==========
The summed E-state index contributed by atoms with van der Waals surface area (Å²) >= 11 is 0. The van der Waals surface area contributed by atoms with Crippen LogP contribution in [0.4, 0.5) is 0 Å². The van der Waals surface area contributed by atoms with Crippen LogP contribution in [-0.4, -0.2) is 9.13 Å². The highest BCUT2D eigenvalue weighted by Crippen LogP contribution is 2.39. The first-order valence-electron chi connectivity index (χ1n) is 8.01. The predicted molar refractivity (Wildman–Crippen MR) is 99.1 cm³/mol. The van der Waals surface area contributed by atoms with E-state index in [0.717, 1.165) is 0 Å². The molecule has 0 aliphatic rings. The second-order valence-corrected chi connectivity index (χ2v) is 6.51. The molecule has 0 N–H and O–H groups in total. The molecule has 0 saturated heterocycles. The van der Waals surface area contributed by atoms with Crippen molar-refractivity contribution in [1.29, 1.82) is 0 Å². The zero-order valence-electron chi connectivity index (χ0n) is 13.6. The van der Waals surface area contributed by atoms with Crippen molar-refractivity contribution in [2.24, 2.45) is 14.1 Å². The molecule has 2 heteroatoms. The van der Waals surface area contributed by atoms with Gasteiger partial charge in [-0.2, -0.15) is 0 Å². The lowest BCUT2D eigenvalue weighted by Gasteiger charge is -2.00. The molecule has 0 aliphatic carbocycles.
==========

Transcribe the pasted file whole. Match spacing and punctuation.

The summed E-state index contributed by atoms with van der Waals surface area (Å²) >= 11 is 0. The van der Waals surface area contributed by atoms with Crippen LogP contribution in [0.4, 0.5) is 0 Å². The van der Waals surface area contributed by atoms with Crippen LogP contribution in [-0.4, -0.2) is 9.13 Å². The highest BCUT2D eigenvalue weighted by Crippen LogP contribution is 2.39. The first-order valence-electron chi connectivity index (χ1n) is 8.01. The predicted molar refractivity (Wildman–Crippen MR) is 99.1 cm³/mol. The van der Waals surface area contributed by atoms with E-state index in [0.717, 1.165) is 0 Å². The molecule has 0 aliphatic rings. The second-order valence-corrected chi connectivity index (χ2v) is 6.51. The molecule has 0 N–H and O–H groups in total. The molecule has 0 saturated heterocycles. The van der Waals surface area contributed by atoms with Crippen molar-refractivity contribution in [1.29, 1.82) is 0 Å². The zero-order valence-electron chi connectivity index (χ0n) is 13.6. The van der Waals surface area contributed by atoms with Crippen molar-refractivity contribution in [2.24, 2.45) is 14.1 Å². The molecule has 2 heteroatoms. The van der Waals surface area contributed by atoms with Gasteiger partial charge in [-0.2, -0.15) is 0 Å². The lowest BCUT2D eigenvalue weighted by Gasteiger charge is -2.00. The molecule has 0 aliphatic carbocycles.